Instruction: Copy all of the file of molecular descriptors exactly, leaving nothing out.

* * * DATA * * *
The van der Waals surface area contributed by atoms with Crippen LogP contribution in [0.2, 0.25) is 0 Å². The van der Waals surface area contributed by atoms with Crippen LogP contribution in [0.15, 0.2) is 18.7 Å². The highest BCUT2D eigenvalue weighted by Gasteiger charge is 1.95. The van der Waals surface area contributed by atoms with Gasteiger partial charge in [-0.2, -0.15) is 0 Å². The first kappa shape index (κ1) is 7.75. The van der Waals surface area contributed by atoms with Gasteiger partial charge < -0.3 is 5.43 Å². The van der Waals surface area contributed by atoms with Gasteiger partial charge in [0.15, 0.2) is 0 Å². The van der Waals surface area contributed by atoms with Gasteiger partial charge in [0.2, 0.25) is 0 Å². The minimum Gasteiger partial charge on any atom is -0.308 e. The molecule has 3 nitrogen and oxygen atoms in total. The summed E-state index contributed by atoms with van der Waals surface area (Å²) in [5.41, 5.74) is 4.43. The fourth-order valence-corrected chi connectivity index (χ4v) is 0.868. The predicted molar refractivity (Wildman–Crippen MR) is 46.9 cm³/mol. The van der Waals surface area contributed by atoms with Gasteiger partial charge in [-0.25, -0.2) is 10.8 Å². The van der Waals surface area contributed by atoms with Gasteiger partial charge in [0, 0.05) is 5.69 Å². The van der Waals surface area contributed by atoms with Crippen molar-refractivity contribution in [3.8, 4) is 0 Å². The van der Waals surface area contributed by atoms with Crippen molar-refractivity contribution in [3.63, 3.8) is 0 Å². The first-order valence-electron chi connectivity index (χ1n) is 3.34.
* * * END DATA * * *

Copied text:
The van der Waals surface area contributed by atoms with Crippen LogP contribution in [0.2, 0.25) is 0 Å². The van der Waals surface area contributed by atoms with Crippen LogP contribution in [0.15, 0.2) is 18.7 Å². The highest BCUT2D eigenvalue weighted by Gasteiger charge is 1.95. The van der Waals surface area contributed by atoms with Gasteiger partial charge in [-0.2, -0.15) is 0 Å². The first kappa shape index (κ1) is 7.75. The van der Waals surface area contributed by atoms with Gasteiger partial charge < -0.3 is 5.43 Å². The van der Waals surface area contributed by atoms with Gasteiger partial charge in [0.15, 0.2) is 0 Å². The van der Waals surface area contributed by atoms with Gasteiger partial charge in [0.2, 0.25) is 0 Å². The minimum Gasteiger partial charge on any atom is -0.308 e. The molecule has 3 nitrogen and oxygen atoms in total. The summed E-state index contributed by atoms with van der Waals surface area (Å²) in [5.41, 5.74) is 4.43. The fourth-order valence-corrected chi connectivity index (χ4v) is 0.868. The predicted molar refractivity (Wildman–Crippen MR) is 46.9 cm³/mol. The van der Waals surface area contributed by atoms with Gasteiger partial charge in [-0.25, -0.2) is 10.8 Å². The van der Waals surface area contributed by atoms with Gasteiger partial charge in [0, 0.05) is 5.69 Å². The van der Waals surface area contributed by atoms with Crippen molar-refractivity contribution in [3.8, 4) is 0 Å². The van der Waals surface area contributed by atoms with Crippen molar-refractivity contribution in [3.63, 3.8) is 0 Å². The first-order valence-electron chi connectivity index (χ1n) is 3.34.